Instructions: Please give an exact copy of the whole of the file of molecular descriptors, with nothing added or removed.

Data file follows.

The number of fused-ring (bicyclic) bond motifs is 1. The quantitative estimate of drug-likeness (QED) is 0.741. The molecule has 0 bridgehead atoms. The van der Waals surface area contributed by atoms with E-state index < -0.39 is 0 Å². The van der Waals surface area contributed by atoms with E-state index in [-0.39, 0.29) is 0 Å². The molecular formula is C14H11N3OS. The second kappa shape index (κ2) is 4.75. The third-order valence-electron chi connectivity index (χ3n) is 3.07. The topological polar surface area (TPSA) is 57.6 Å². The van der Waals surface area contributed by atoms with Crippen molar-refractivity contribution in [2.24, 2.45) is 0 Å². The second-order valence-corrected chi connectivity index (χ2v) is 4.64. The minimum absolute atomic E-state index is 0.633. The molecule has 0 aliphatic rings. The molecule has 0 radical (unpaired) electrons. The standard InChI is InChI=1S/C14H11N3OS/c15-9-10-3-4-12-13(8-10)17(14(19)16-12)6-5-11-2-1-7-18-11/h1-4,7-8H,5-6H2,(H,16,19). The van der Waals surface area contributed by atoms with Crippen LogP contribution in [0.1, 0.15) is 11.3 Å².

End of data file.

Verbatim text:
The number of fused-ring (bicyclic) bond motifs is 1. The quantitative estimate of drug-likeness (QED) is 0.741. The molecule has 0 bridgehead atoms. The van der Waals surface area contributed by atoms with E-state index < -0.39 is 0 Å². The van der Waals surface area contributed by atoms with E-state index in [-0.39, 0.29) is 0 Å². The molecular formula is C14H11N3OS. The second kappa shape index (κ2) is 4.75. The third-order valence-electron chi connectivity index (χ3n) is 3.07. The topological polar surface area (TPSA) is 57.6 Å². The van der Waals surface area contributed by atoms with Crippen molar-refractivity contribution in [2.24, 2.45) is 0 Å². The second-order valence-corrected chi connectivity index (χ2v) is 4.64. The minimum absolute atomic E-state index is 0.633. The molecule has 0 aliphatic rings. The molecule has 0 radical (unpaired) electrons. The standard InChI is InChI=1S/C14H11N3OS/c15-9-10-3-4-12-13(8-10)17(14(19)16-12)6-5-11-2-1-7-18-11/h1-4,7-8H,5-6H2,(H,16,19). The van der Waals surface area contributed by atoms with Crippen LogP contribution in [0.1, 0.15) is 11.3 Å².